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If your child has cerebral palsy due to medical negligence, you have the legal right to sue. Understanding the Oregon cerebral palsy lawsuit filing process will help you learn the basic steps. Work with an experienced Oregon cerebral palsy lawyer for your best chance of success.
What Kind of Lawsuit Can I File for My Child with Cerebral Palsy?
Medical Malpractice Lawsuits
When a medical professional harms a patient by failing to provide an adequate standard of care, it is considered medical malpractice. A successful lawsuit can force the recognition of mistakes made and lead to compensation for your child.
For medical malpractice to be valid, the patient must have had a medical relationship with the medical provider when the injury occurred, and the injury must have occurred while under the medical provider’s care.
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A medical relationship can mean long-term medical visitations with one particular medical provider. It could mean seeing a doctor just once during a hospital visit, as long as the doctor provided medical care.
Discrimination Complaints and Lawsuits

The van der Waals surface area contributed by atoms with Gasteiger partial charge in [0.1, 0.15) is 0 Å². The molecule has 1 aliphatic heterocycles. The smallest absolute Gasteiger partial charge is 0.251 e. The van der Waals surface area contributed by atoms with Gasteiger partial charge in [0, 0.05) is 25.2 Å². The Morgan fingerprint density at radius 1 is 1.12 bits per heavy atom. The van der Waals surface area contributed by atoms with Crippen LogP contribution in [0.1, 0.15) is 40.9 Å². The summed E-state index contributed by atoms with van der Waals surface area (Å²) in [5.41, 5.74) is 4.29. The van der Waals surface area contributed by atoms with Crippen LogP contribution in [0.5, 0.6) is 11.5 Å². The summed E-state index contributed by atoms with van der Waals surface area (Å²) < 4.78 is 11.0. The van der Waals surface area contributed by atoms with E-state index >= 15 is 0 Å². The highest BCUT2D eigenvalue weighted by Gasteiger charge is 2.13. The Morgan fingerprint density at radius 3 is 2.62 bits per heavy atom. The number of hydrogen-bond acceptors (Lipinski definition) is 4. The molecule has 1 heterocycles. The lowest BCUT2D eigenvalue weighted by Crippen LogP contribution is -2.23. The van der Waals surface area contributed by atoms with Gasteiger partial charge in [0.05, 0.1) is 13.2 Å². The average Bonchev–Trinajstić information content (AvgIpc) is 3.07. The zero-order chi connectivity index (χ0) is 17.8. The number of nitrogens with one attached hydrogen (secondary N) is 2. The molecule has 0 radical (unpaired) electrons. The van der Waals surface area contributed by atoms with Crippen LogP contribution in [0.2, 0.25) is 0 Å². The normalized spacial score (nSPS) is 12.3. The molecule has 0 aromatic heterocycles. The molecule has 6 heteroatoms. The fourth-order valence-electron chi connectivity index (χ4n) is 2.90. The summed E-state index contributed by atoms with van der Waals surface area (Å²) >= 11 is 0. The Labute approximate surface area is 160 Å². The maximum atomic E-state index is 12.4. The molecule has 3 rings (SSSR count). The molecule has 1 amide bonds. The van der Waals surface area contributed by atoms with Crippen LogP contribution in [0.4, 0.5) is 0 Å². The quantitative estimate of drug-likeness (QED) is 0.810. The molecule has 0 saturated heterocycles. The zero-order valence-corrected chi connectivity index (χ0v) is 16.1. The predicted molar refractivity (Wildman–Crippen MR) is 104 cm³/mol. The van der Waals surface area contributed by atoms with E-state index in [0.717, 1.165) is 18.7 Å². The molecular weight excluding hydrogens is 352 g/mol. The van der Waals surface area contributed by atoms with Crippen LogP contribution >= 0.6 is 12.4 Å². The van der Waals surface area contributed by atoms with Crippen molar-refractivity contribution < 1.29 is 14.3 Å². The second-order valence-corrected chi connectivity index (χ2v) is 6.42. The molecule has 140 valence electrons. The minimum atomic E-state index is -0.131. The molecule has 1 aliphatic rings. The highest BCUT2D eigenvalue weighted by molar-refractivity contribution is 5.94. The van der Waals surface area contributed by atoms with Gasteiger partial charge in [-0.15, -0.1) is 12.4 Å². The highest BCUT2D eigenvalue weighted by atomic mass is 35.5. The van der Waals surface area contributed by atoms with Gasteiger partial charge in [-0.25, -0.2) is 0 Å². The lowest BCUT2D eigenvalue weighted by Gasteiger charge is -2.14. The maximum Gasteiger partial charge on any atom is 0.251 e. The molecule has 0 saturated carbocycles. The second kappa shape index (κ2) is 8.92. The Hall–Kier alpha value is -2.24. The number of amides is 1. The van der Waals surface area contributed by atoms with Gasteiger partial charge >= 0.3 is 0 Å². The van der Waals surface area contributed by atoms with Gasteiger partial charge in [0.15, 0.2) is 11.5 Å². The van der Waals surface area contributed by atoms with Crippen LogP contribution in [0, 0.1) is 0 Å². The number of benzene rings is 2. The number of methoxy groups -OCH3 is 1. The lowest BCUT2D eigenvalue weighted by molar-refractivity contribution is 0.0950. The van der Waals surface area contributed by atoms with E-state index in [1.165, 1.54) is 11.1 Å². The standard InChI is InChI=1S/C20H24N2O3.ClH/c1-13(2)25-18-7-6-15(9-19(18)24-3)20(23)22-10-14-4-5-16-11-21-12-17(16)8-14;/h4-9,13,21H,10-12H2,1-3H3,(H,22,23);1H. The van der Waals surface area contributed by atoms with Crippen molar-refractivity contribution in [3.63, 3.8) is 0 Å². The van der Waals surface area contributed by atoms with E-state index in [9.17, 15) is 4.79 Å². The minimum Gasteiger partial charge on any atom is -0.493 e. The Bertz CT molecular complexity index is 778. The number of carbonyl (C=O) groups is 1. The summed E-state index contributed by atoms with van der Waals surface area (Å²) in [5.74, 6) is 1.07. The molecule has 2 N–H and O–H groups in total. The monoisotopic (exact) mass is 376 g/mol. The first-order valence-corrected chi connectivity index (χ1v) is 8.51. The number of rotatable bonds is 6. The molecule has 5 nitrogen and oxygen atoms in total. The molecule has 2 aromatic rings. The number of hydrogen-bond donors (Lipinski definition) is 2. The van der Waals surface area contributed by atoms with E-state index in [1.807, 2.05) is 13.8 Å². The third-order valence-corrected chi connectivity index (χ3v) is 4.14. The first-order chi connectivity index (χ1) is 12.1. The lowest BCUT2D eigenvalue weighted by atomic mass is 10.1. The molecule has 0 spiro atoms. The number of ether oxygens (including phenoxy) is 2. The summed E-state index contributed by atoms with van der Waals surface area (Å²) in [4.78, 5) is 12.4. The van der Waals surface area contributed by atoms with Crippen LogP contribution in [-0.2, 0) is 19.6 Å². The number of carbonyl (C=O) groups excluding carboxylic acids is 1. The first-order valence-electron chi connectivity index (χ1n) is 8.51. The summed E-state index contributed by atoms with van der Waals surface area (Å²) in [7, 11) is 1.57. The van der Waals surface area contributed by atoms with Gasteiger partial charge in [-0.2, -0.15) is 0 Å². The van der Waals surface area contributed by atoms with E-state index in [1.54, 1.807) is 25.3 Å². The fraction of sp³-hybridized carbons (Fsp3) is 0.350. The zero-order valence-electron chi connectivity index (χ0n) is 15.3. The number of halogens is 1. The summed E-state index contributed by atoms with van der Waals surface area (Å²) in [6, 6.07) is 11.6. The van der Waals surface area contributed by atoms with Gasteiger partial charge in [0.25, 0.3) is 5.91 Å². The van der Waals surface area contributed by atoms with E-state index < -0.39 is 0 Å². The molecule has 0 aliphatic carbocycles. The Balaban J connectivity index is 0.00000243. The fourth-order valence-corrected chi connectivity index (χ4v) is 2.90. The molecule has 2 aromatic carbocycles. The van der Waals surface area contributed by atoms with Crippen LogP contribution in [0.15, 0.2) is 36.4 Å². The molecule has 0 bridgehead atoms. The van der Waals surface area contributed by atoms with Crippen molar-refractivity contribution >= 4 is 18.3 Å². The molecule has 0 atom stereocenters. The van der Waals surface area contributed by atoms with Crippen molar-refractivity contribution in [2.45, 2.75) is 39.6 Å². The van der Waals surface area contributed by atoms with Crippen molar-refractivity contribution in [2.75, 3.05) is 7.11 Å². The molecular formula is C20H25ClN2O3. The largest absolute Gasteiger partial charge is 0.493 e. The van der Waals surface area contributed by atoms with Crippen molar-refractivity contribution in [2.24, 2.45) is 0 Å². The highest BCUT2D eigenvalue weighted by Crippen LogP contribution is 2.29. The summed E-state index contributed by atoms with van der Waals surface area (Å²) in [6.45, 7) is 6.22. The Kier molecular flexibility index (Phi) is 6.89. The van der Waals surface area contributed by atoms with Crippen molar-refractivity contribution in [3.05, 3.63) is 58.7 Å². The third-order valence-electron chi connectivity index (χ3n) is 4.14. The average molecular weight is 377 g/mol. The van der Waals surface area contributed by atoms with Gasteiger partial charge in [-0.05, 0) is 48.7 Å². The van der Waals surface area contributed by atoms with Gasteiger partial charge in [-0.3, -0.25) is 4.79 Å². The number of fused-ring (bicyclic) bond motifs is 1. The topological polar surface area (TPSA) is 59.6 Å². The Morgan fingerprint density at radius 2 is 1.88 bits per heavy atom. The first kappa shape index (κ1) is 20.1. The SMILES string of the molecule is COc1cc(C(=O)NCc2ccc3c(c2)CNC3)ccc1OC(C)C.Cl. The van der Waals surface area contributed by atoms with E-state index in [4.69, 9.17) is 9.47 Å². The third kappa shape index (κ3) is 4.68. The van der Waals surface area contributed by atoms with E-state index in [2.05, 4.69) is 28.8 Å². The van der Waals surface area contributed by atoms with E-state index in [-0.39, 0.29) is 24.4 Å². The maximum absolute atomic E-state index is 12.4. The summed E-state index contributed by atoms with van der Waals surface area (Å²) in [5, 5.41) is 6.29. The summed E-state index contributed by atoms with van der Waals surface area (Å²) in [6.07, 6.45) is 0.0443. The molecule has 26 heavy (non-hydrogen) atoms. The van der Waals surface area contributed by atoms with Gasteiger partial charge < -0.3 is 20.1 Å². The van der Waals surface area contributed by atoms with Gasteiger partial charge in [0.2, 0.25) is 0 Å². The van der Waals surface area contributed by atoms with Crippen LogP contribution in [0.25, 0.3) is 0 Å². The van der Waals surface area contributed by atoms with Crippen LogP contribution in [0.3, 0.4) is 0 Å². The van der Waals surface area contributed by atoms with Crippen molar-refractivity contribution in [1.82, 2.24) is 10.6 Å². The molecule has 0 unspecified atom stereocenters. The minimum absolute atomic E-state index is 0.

As your child gets older, you may face issues with discrimination, which is not allowed under Oregon and federal laws.
Taking legal action gets justice, resolves the situation, improves access and opportunities for your child, and may also result in damages. To file, you may need to submit a complaint to a state or federal agency or file a lawsuit against those responsible.
Do I Need an Oregon Cerebral Palsy Lawyer for this Process?
Yes, you do need a lawyer, but not just any lawyer. Find an Oregon attorney with a deep understanding of the laws related to disability rights, birth injuries, and medical malpractice. Don’t settle for a lawyer without relevant experience.
You can find the right lawyer in many ways, but you may want to start with the state bar association or a comprehensive online search of cerebral palsy lawyers. Other good sources are local groups that work with disabled citizens and parents you may know in your community in similar situations with their children.
As you do your search, in addition to experience and area of specialty, be sure to select a lawyer you feel comfortable working with on your case.